Bricks and Clicks: Online Shopping and Ecommerce

For brands and retailers with brick-and-mortar stores eCommerce became essential during the Covid-19 pandemic. For those who were forced to shut their doors there was no other way to reach shoppers.

Pivoting to eCommerce isn't just a temporary fix however. The growth of online sales was on the rise year-on-year long before the pandemic hit and it should be a key part of every brand's long-term strategy after life returns to normal.

The bricks and clicks business model is an ideal way to maintain a physical and online retail presence providing an excellent buying experience and choice for the consumer. This gives you an edge over eCommerce giants like Amazon and eBay!

What does bricks and clicks mean?

Simply put the bricks and clicks business model combines both physical store activity and eCommerce operations into a single sales strategy.

Bricks and clicks is also known as a 'click-and-mortar' business model. It shouldn't be confused with 'bricks to clicks' though as this term focuses primarily on eCommerce expansion rather than the integration of online and offline sales channels.

Many advantages come with combining the bricks and the clicks of your business. But brands often worry that moving online will cannibalize their in-store sales. However when done right the bricks and clicks model will help you reach a wider audience and increase conversions. Leading names like Argos Apple Disney and Walmart all follow the bricks and clicks model.

The bricks and clicks concept is usually applied to businesses with a physical presence that move online. But in some cases eCommerce stores have set up complementary brick-and-mortar locations after finding success online. Bonobos and Warby Parker are just two examples.

Why use a bricks and clicks business model?

Traditional brick-and-mortar stores are coming under pressure from the eCommerce dominance of Amazon eBay and Shopify stores.

With the extra overheads that come with having a physical presence it can be difficult to beat them on price. But by combining the online and physical retail experience you can distinguish yourself with your service offering.

Here are three potential benefits of uniting your online and in-store operations:

1. Bricks and clicks provides a unified customer shopping experience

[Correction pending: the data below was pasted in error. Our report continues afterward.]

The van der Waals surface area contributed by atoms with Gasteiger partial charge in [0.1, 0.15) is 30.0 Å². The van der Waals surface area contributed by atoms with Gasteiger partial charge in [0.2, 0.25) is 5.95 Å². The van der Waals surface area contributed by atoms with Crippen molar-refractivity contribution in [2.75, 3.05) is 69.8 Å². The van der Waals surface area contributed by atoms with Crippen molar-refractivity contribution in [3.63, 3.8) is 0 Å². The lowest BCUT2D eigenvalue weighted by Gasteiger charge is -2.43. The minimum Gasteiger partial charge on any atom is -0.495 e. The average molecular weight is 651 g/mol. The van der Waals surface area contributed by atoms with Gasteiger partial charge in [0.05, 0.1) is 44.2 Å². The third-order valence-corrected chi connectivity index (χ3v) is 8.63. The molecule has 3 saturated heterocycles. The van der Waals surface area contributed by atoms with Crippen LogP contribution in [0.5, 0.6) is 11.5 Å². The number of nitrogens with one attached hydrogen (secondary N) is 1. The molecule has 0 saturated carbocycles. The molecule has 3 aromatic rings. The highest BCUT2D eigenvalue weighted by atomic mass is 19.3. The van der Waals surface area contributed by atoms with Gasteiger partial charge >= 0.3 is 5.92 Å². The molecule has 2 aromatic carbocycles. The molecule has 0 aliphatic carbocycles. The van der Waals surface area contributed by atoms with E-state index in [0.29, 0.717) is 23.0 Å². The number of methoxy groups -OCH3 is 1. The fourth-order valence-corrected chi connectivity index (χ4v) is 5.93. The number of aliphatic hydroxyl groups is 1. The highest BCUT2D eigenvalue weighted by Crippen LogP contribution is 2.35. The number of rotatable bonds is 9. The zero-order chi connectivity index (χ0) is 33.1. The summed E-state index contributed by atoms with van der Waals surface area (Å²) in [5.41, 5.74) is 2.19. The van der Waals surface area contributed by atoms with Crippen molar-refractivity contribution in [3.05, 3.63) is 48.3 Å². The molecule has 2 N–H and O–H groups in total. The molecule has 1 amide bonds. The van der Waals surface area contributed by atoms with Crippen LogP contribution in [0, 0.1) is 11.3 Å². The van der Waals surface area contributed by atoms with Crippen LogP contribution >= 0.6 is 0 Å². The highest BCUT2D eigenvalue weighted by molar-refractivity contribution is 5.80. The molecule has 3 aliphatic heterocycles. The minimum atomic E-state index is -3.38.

By unifying the in-store and online experience brands can create greater value and convenience for their customers.

Shoppers can benefit by checking if a product is in stock before visiting a store. Or if an item isn't available for delivery they can always see if there's one at a nearby location. Providing a unified experience across channels is a critically important aspect of the modern consumer journey.

BOPIS (Buy Online Pick-up In Store) options are a great way to combine online and offline services too. Some research even suggests that 67% of shoppers who pick up an order make additional in-store purchases.

Another study shows that 69% of in-store shoppers would rather search for a product on their phone rather than interact with a sales assistant. A click and brick business can facilitate this kind of integrated experience.

The bricks and clicks model is all about providing a seamless experience for customers. This is good for sales customer satisfaction and retention.

2. You will gain opportunities for brand growth

By enabling customers to shop wherever they want brands can attract a wider audience. Some people prefer to shop online but others still prefer the in-store experience.

Combining online and offline channels also provides opportunities for cross-promotion. Brands can use the trust they earn online to drive in-store footfall - and vice versa.

In-store shoppers can also be wowed with product displays delicate packaging and a personal touch from staff. Online-only retailers can't offer these kinds of perks so this is a great way to win over shoppers and drive more sales.

3. Omnichannel retail is the future

Omnichannel retail is becoming a basic customer expectation. Brands that don't want to get left behind need to start integrating every online sales channel into their overall retail strategy.